Swarm Xbox 360, PS3

Swarm positions you as the minder of fifty easily replaceable blue-ish things called Swarmites – whose lives you can callously end in multiple adorably sadistic ways. It’s not a game that treats death as the be-all end-all to your gaming well-being, as unlike pretty much every other game on the market, the death of your character(s) in Swarm is a necessity for advancing.

To teach you this, less than 30 seconds into the first level, the game starts unceremoniously shooting up retractable spikes from the ground, sacrificing the majority of your fifty-strong army in an effort to show their death is nothing to cry over. Then, to hammer it home, ten seconds later, your army is replenished. The moral of the story being that once you keep at least one Swarmite alive, you can keep going.

That does not mean the game is just solely about navigating. The core mechanic is in fact collecting, and some refined touches are needed to position your group to try and nab everything on show. You can bunch them up, or spread them out as they walk along using each of the shoulder triggers. Whilst huddling together, repeatedly pressing A makes them jump atop of each other into a physics defying tower of Swarmites that balance on each other’s heads. There is also a dash move, the most useful of the bunch, as it is used to break crates, which hold a vast amount of the games collectables – namely DNA strands.

As you’d expect, being at the helm of controlling fifty Swarmites, and doing the above madcap moves  is a bit chaotic, but it is also good fun to see them prancing about. The group looks quite daft as they are guided over and under jets of fire, shimmied around chainsaw blades, and over and under other obstacles. Moving them feels very organic, with no tower of Swarmites looking the same as the last, and equally no jump will see your swarm leap in perfect unison either. There will always be a straggler lagging behind, or a more excitable one pushing forward. It is a clever touch, and one that bring some life to the characters.

That all sounds well and good, but to ultimately succeed in Swarm you have to push your combo high, and at the same time keep a set amount of the swarm alive. At some points, you’ll need enough Swarmites left alive to build a tower to reach higher objects, at other times enough of them must remain to stand on a button to trigger the appearance of more collectibles. Walking right by these opportunities is an option, but Swarm is all about racking up points, and you are constantly compelled to gather all you can get. To do so, you are forced to play with a careful mindset, but keep in mind you are rushing to keep your combo alive too. Regretfully, that playstyle, in a game as chaotic as Swarm, is almost too stressful to be fun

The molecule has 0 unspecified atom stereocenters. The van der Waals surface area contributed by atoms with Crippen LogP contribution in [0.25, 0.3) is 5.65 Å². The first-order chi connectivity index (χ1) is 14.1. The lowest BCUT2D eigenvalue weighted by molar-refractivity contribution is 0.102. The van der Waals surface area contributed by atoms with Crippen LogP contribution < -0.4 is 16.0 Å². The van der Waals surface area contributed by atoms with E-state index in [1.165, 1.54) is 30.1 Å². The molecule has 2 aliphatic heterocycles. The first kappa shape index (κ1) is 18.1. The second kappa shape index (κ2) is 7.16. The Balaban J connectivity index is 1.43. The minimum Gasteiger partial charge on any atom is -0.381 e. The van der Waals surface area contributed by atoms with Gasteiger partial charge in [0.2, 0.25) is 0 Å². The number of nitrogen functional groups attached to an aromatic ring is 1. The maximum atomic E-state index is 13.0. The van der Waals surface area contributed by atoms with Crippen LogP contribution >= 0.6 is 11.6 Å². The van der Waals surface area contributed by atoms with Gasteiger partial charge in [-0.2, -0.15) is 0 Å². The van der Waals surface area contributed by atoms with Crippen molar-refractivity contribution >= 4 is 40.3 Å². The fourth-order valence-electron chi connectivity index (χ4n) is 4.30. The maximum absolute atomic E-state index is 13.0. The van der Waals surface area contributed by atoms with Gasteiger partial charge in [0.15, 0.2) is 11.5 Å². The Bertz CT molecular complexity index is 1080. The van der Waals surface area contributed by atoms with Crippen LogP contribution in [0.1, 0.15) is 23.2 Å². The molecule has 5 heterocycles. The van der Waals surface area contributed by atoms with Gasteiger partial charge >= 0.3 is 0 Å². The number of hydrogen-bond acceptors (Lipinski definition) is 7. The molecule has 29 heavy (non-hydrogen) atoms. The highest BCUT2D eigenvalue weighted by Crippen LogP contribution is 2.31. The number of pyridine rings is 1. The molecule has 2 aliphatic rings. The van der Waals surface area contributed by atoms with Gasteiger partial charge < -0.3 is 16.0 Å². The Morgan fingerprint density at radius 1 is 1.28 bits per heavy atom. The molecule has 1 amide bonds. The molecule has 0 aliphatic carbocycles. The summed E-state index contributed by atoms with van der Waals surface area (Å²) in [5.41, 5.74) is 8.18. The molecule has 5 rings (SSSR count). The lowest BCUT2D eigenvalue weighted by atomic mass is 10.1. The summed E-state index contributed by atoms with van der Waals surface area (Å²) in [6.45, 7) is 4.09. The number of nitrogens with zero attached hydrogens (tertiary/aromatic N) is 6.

Ultimately the game’s biggest problem is that it’s all too easy to lose. Messing up a small section in Swarm is the start of a chain reaction to ruining your progress of a whole level. If you think of each of Swarm’s levels like a rhythm game, missing one note, or in Swarm’s case being too slow to nab a pickup, means your score multiplier will reset and you have to get it going again by grabbing more pickups. Because you lost your combo, you’re then missing out on the multiplier you originally had boosting your score. So, one mistake really is death to your progress in a level – which is not too smart for a game that is so casual about death as a whole. There are checkpoints in place but should you die, you respawn with a drained combo-meter, so they are not really as helpful as they originally appear. Restarting the whole level is usually a better option than continuing after your mistake.

This constant rush for a high score is made worse by the fact that each level of the game is unlocked by reaching a certain score on the one before, meaning if you get stuck on a level, you are literally stuck, unable to advance, with nothing else to do until you force yourself to complete it. All the cleverness and comedic tone of the game cannot help if this befalls you. You cannot tell a joke multiple times to the same person, and still get a laugh, so Swarm’s strongest facet becomes an annoyance, and it just gets worse as forced multiple playthroughs stack up.

I feel like each of the levels in Swarm tries to offer the same celebratory feelings you get when you trounce a level in Super Meat Boy, but instead of expertly treading the knife edge between fun and difficulty, Swarm stumbles across it. Instead of celebrating that I had beaten a level after a few tries, I instead just felt happy that I would not have to play that bit of the game again, and that is not a good feeling to come away from the game with.

It pains me to admit it, but the one thing I did not fully enjoy about Swarm was the gameplay. Everything else seemed spot on. I loved the humour, I adored the game’s style, and in the same vein as Ubisoft’s Rabbids, the Swarmites are annoyingly loveable characters. There is nothing glaringly wrong with the game; it really is just a large number of minute annoyances that add up to get on your nerves. The core game just needed a bit more refinement to match up with what seems to be an exciting initial vision. If that had panned out, I honestly believe Swarm could have been something great.

6 out of 10